, , , , , , ,

8e42f615336214a5b685c71fa197b2aeI believe strongly in fate, destiny, karma, whatever it is that you want to call the life cycle that we are all given. It is a laid out path before us that was determined long before we drew our first breath and it will guide us in the final seconds as our soul settles into death. However, there is a trick. As there is always a trick it isn’t something that should surprise any of us. The trick is simple: we don’t know what it is that fate has destined for us. We don’t know the answer to tomorrow’s possibilities. And there, in that small space between what is and what we will become, lies that beautiful emotion of hope.

I believe that most of life is something that we are taught. We are taught hate and fear. We are taught that there is such things as disgust, cruelty, love, lust, friendship. But hope, hope is not something that can be taught. It is simply a part of the fabric of this patched up life that we have been given.

Hope lives. Despite the fact that each of us have a destiny and our fate is laid out before us whether we wish to change it or not there is a time when things are less sure. I think it is best that I lead with an example; something that we can physically see. Imagine if you will that someone has asked you to marry them. You have a choice. Now we all know that fate already knows that choice. Maybe think of it in terms of the all seeing God that has already made his decision about who and what you are. There really is no choice because the choice has already been set in that stone.

But right before you make the decision, the decision that everyone already knows, there is a small moment of hope. Hope that you make the right choice. Hope that whatever choice you make is the correct choice and will leave you in stitches of laughter and the silence of joy. Hope that there is a purpose; that there is a reason that the question being asked should be answered. In that time between the decision itself and the question being asked is hope.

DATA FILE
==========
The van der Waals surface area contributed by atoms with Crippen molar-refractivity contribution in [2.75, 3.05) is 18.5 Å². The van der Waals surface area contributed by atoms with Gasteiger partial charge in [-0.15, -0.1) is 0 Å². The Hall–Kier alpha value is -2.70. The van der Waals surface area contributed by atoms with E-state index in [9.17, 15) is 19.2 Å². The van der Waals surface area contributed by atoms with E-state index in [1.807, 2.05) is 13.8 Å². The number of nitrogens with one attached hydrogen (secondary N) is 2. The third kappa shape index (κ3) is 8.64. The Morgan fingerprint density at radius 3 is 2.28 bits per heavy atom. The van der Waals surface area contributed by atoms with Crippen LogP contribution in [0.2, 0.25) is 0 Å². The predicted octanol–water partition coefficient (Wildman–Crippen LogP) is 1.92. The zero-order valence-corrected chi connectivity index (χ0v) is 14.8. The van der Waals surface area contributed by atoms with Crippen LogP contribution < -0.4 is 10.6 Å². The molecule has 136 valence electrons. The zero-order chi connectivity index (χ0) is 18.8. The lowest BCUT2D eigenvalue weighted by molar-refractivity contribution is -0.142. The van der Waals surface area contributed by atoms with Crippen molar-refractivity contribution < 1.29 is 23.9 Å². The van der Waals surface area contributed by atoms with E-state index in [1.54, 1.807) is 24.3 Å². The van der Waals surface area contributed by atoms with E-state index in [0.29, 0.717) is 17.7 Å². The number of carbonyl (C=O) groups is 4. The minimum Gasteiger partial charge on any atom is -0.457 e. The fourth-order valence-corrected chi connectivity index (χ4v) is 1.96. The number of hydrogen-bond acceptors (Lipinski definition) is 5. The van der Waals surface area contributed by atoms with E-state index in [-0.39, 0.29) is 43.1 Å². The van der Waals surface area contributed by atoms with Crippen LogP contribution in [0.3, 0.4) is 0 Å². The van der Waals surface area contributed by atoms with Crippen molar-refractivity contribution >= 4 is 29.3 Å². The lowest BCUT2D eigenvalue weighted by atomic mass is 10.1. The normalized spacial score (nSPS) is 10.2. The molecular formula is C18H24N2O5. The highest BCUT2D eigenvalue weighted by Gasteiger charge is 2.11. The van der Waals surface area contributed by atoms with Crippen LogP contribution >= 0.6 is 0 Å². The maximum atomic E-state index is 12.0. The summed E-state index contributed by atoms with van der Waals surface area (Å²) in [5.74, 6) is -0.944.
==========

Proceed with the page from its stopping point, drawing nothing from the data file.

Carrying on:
To me love is easy; it’s pretty much a yes or no. Hatred, anger, disappointment, happiness, kindness, all of this is easy. But to have hope, to hold onto hope when the lights are extinguished and the pain is sitting silently on your skin waiting for the acknowledgement it desperately needs, believing in hope is probably the most difficult thing asked of us.

Most of us, especially those of us with these mental injuries, live in a world where hope is an image and a mirage that others know intimately. For me, to find and cherish hope, I have to traverse into some pretty deep darkness that most would fear but I know as my home. Because my life revolves around a darkness that I see and feel even in the teeth of great ecstasy that journey to that second of hope is fraught with the unexpected truth of what mental illness costs. In order to find myself in the hope that I, like those around me, desperately need in order to hold onto this life when the truth of my life is glaringly apparent, I must cross all the deprecation of life and believe the journey will result in that illusive hope. It isn’t an easy journey; but neither is hope an easy emotion.